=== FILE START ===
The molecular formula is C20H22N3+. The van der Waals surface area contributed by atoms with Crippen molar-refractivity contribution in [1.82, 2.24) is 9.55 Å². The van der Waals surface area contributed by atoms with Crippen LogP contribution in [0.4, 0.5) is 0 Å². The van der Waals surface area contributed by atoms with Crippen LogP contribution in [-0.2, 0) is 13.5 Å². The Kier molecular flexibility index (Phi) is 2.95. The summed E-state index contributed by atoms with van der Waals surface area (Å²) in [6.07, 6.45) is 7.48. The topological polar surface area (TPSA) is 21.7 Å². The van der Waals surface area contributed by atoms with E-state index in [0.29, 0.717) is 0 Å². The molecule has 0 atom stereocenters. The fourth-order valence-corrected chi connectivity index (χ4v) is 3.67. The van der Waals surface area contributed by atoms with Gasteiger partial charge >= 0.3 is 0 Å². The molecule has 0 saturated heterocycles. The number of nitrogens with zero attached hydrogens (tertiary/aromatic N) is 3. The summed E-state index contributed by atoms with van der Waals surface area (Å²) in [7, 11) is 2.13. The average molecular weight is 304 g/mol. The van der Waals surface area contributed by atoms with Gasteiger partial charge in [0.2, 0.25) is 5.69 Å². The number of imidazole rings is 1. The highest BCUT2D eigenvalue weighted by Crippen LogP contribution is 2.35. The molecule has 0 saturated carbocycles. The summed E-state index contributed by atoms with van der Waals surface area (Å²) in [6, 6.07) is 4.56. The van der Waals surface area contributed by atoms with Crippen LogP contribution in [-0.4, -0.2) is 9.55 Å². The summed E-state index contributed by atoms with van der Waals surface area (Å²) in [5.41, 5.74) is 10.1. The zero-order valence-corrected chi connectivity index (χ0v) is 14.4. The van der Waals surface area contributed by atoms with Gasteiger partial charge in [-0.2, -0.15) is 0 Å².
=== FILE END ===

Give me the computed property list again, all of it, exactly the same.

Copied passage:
The molecular formula is C20H22N3+. The van der Waals surface area contributed by atoms with Crippen molar-refractivity contribution in [1.82, 2.24) is 9.55 Å². The van der Waals surface area contributed by atoms with Crippen LogP contribution in [0.4, 0.5) is 0 Å². The van der Waals surface area contributed by atoms with Crippen LogP contribution in [-0.2, 0) is 13.5 Å². The Kier molecular flexibility index (Phi) is 2.95. The summed E-state index contributed by atoms with van der Waals surface area (Å²) in [6.07, 6.45) is 7.48. The topological polar surface area (TPSA) is 21.7 Å². The van der Waals surface area contributed by atoms with E-state index in [0.29, 0.717) is 0 Å². The molecule has 0 atom stereocenters. The fourth-order valence-corrected chi connectivity index (χ4v) is 3.67. The van der Waals surface area contributed by atoms with Gasteiger partial charge >= 0.3 is 0 Å². The molecule has 0 saturated heterocycles. The number of nitrogens with zero attached hydrogens (tertiary/aromatic N) is 3. The summed E-state index contributed by atoms with van der Waals surface area (Å²) in [7, 11) is 2.13. The average molecular weight is 304 g/mol. The van der Waals surface area contributed by atoms with Gasteiger partial charge in [0.2, 0.25) is 5.69 Å². The number of imidazole rings is 1. The highest BCUT2D eigenvalue weighted by Crippen LogP contribution is 2.35. The molecule has 0 saturated carbocycles. The summed E-state index contributed by atoms with van der Waals surface area (Å²) in [6, 6.07) is 4.56. The van der Waals surface area contributed by atoms with Crippen LogP contribution in [-0.4, -0.2) is 9.55 Å². The summed E-state index contributed by atoms with van der Waals surface area (Å²) in [5.41, 5.74) is 10.1. The zero-order valence-corrected chi connectivity index (χ0v) is 14.4. The van der Waals surface area contributed by atoms with Gasteiger partial charge in [-0.2, -0.15) is 0 Å².